Keene, NH, City Roads To Be Blocked So Salamanders Can Cross

Amphibous assault
A volunteer holds one of several spotted salamanders that were assisted across North Lincoln Street last year.
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Keene braces for salamanders
By David P. Greisman
Sentinel Staff
Published: Saturday, April 04, 2009
Salamander season is back, and that means a section of a Keene neighborhood might temporarily close to traffic at night while they and other amphibians migrate.

This year, the crossing at North Lincoln Street and Jordan Road may be blocked by Keene police using folding barricades to protect the amphibians and the people there to guide them.

“We’re talking about two roads that are lightly traveled in late parts of the night,” said Keene Police Chief Arthur Walker. “It seemed the safest, easiest way to do this, with no streetlights in the area, is close it down, let people do their work, and when they’re done, open it up again.”

Walker said the police would come out if those guiding the amphibians call them.

An animal control officer, if available, would set up the barricades on weeknights.

Otherwise, another police officer would take the task, which would involve about 10 minutes to get the barricades there and set up and 10 minutes to take them down, he said.

Brett Amy Thelen, science director of the Ashuelot Valley Environmental Observatory, said when the salamanders migrate depends on the weather.

“We need a night with temperatures in the 40s at least, and we need rain continuing through the night,” Thelen said. The group’s Web site says tonight could be a prime opportunity.

The guides will go out at dark and stay until between 10 p.m. and 11:30 p.m., she said.

For up-to-date information on amphibian migration, see keeneweb.org/aveo/

David Greisman can be reached at 352-1234, extension 1439, or dgreisman@keenesentinel.com

sentinelsource.com/articles/2009/04/04/news/local/free/id_350307.txt

Moonbats! There is no age limit on obtaining Plan B and no parental notification.

I wonder what St. Francis would say about this…

I don’t understand why the guides leave sometime after 10 pm. Do the salamanders have a curfew? If the guides are going to stand outdoors in the dark and in the rain why leave when the night is not even half over?

Another moonbat community, Amherst, MA blocked their roads and actually added culverts under them. The problem is that you have to get salamanders to the culverts so fences had to be constructed; our tax dollars at work.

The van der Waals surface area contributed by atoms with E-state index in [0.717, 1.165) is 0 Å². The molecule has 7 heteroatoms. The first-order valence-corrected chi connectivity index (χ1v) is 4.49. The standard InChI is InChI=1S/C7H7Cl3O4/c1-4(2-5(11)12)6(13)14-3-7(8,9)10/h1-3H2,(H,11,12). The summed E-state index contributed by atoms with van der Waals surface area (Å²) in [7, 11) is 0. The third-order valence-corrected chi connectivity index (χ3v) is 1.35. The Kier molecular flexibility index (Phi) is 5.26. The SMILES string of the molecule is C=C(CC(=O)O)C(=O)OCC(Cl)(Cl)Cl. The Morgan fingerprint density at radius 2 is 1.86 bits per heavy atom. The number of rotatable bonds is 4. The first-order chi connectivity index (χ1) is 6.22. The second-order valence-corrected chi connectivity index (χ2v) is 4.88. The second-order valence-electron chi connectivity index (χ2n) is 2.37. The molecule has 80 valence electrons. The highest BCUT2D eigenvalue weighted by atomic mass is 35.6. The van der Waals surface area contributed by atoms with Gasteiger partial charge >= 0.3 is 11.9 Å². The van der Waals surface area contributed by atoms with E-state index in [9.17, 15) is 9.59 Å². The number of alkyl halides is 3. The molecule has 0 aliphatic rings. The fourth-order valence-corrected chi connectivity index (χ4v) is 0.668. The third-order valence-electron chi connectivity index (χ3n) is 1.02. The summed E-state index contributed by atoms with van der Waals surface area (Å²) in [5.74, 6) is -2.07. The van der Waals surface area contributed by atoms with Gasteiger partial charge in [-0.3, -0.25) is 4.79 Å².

n 1987 two tunnels, 200 feet (61 m) apart, were built at the salamanders’ crossing site, and short “drift fences” were constructed to guide migrating salamanders into the tunnels. Each tunnel had a slotted top to let in light and provide the damp conditions salamanders needhttp://www.fhwa.dot.gov/environment/wildlifecrossings/salamand.htm.

Cool!! We are the stewards of the Creation, after all.

:: Thumbs way up:: Exactly: God inconvenienced Himself to save us, so why not make a few small sacrifices to take care of the creatures He entrusted to our care.

You should read David Quammen’s The Song of the Dodo: Island Biogeography in an Age of Extinctions (Scribner 1996) - its about the artificial creation of genetic islands across the globe, and how this ultimately degrades ecosystems for everyone and everything. It’s just a road to you, but it’s like the Berlin Wall to salamanders. I like living in a country where people look out for things that can’t necessarily look out for themselves.

We don’t give a hoot about the unborn.

Last I checked salamanders, like frogs were pretty plentiful.

What next, the mosquito?

Unborn child? Kill 'em.

Salamanders? Spend taxpayer dollars so they are safe.

Nice way these leftists think.

Actually, a global extinction of amphibian species (including frogs and salamanders) has been well documented for the past 30 years.

Amphibians are experiencing a precipitous decline in Africa, Asia and North America, according to a comprehensive 2004 survey, which cited climate change as well as deforestation, pollution and habitat loss as key factors.

washingtonpost.com/wp-dyn/content/article/2006/01/11/AR2006011102121.html

I think the small scale efforts being made to protect salamanders in New Hampshire and Massachusetts are to be commended. Such efforts don’t hurt anyone and don’t cost much, so why object?

Why do they need guides? I mean, I can see blocking off the road, but if the salamanders have a natural knowledge to cross here then won’t they just know the way? It’s like giving the swallows of Capistrano a GPS, isn’t it?

Or is it that their numbers are so small they’re doing everything they can to ensure the most make it?

originally** posted by Rawb**
Or is it that their numbers are so small they’re doing everything they can to ensure the most make it?

There is no shortage as adults live up 30 years. The spotted salamander is very common as females lay up to 100 eggs and they can travel over 1/2 mile. “One night every spring they leave their underground forest homes and migrate to wetland ponds to breed.”

Also what makes them think they are not interfering in the salamander’s own natural habitat practices when you start fencing in areas and putting in culverts.

It does cost and our government earmarks these kind of projects. And once this project is done, there is always another to take on.

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